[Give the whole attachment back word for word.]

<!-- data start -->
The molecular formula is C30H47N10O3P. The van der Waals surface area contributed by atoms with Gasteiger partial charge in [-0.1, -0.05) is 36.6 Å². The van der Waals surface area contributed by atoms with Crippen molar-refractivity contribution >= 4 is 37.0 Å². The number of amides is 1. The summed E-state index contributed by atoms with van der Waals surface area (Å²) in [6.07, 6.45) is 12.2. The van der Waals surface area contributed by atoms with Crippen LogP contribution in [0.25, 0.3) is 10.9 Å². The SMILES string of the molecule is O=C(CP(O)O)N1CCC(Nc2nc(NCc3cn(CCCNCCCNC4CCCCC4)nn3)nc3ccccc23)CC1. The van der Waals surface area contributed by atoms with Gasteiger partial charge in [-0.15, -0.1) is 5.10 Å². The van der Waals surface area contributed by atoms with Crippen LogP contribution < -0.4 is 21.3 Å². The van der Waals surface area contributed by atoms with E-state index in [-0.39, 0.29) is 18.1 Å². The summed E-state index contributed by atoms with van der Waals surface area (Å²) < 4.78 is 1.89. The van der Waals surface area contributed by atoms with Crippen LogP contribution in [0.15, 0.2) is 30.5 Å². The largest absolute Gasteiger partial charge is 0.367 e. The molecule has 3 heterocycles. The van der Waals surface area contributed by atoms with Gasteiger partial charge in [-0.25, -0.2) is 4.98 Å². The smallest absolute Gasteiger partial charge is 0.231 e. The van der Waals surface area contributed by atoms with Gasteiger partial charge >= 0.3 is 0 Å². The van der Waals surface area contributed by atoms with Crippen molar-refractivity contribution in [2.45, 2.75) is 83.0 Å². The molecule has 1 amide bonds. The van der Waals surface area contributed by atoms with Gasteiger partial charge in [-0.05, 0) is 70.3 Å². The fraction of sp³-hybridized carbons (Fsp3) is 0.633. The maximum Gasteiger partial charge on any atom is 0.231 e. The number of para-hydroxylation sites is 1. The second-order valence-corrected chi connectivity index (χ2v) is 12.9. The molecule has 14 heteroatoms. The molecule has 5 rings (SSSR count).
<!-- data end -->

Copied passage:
The molecular formula is C30H47N10O3P. The van der Waals surface area contributed by atoms with Gasteiger partial charge in [-0.1, -0.05) is 36.6 Å². The van der Waals surface area contributed by atoms with Crippen molar-refractivity contribution >= 4 is 37.0 Å². The number of amides is 1. The summed E-state index contributed by atoms with van der Waals surface area (Å²) in [6.07, 6.45) is 12.2. The van der Waals surface area contributed by atoms with Crippen LogP contribution in [0.25, 0.3) is 10.9 Å². The SMILES string of the molecule is O=C(CP(O)O)N1CCC(Nc2nc(NCc3cn(CCCNCCCNC4CCCCC4)nn3)nc3ccccc23)CC1. The van der Waals surface area contributed by atoms with Gasteiger partial charge in [-0.15, -0.1) is 5.10 Å². The van der Waals surface area contributed by atoms with Crippen LogP contribution < -0.4 is 21.3 Å². The van der Waals surface area contributed by atoms with E-state index in [-0.39, 0.29) is 18.1 Å². The summed E-state index contributed by atoms with van der Waals surface area (Å²) < 4.78 is 1.89. The van der Waals surface area contributed by atoms with Crippen LogP contribution in [0.15, 0.2) is 30.5 Å². The largest absolute Gasteiger partial charge is 0.367 e. The molecule has 3 heterocycles. The van der Waals surface area contributed by atoms with Gasteiger partial charge in [-0.25, -0.2) is 4.98 Å². The smallest absolute Gasteiger partial charge is 0.231 e. The van der Waals surface area contributed by atoms with Gasteiger partial charge >= 0.3 is 0 Å². The van der Waals surface area contributed by atoms with Crippen molar-refractivity contribution in [2.45, 2.75) is 83.0 Å². The molecule has 1 amide bonds. The van der Waals surface area contributed by atoms with Gasteiger partial charge in [-0.05, 0) is 70.3 Å². The fraction of sp³-hybridized carbons (Fsp3) is 0.633. The maximum Gasteiger partial charge on any atom is 0.231 e. The number of para-hydroxylation sites is 1. The second-order valence-corrected chi connectivity index (χ2v) is 12.9. The molecule has 14 heteroatoms. The molecule has 5 rings (SSSR count).